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Achilles heel of mega trends
Renewable energies, digitalisation and e-mobility – as soon as these terms are heard on the stock market, the majority of investors will initially think primarily of manufacturers of wind turbines, providers of streaming services and makers of electric cars. These 3 mega trends have an Achilles heel, though, in the form of rare earths. This type of metal is used in countless technological applications, ranging from batteries through smartphones to the electric motor. Contrary to what the name might suggest, these raw materials are not that rare today. This could change, however, as soon as the current growth forecasts become reality. To use e-mobility as an example, 1.1 million vehicles driven by electricity or renewable energy were estimated to have been delivered in 2017. By 2030 this market could have grown to 30 million units.
In the view of the investment experts of Swissquote, demand for metals of the rare earths is set to increase by 15% in the next few years. The shortage of these raw materials that this forecast suggests has led the online broker to launch the Swissquote Rare Earth Index. The new benchmark targets companies that are in the best position to profit from the increasing demand and shortage. Their business strategy is focused on the rare earths and they generate the majority of their sales in this sector. On the value chain the index sponsor looks at the exploration, mining and processing stages. To come into consideration for the dynamic yardstick, a share must also meet quantitative requirements. In addition to a market capitalisation of at least USD 100 million, these include an average daily trading volume of around USD 100,000. The sponsor rebalances the index every three months. In certain cases, such as new listings, an extraordinary adjustment is also possible.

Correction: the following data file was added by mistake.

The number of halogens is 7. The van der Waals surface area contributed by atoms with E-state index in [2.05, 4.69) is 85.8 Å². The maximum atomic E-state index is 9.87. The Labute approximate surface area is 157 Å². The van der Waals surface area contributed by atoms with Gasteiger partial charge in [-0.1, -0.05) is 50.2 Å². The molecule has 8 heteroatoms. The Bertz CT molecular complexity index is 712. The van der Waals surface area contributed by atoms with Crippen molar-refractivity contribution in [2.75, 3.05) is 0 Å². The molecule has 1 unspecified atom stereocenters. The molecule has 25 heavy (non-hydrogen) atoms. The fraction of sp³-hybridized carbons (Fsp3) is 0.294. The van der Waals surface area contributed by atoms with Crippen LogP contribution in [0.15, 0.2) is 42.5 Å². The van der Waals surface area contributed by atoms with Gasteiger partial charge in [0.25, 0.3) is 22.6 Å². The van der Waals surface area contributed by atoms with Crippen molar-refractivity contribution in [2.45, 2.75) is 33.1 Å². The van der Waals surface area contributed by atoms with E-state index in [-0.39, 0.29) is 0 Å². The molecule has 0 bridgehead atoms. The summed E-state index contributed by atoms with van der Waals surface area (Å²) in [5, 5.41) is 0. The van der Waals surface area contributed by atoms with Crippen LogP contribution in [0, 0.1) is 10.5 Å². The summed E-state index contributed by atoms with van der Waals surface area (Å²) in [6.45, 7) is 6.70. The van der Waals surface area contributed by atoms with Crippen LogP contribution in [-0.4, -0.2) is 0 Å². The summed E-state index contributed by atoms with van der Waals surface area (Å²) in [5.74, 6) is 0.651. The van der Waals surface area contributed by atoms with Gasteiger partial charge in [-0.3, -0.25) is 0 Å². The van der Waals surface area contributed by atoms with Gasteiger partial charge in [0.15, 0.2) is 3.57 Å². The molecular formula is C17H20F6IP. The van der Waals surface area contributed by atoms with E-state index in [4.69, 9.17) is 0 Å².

Heavyweights from down under
The managers can include up to 20 members in the Swissquote Rare Earth Index. The initial composition consists of 15 companies from 7 different countries. Australian companies lead the way with a weighting of 44% in total (see graph). They include Iluka Resources. The Perth-based specialist in the mining of mineral sand regards itself as the world’s biggest producer of natural titanium dioxide. This raw material is used in pigments (dyes), titanium metal and welding technology. Iluka is also the global leader in the extraction of zircon. The opacity of this metal and its resistance to heat, water, chemicals and abrasion make it high in demand. The mining group presented its accounts for 2018 at the beginning of March, reporting a scarcity of zircon in key markets. Together with the price increases that have been implemented, this factor led the group to record a 22% growth in sales. It also saw Iluka Resources effect a turnaround after 2 years in the red.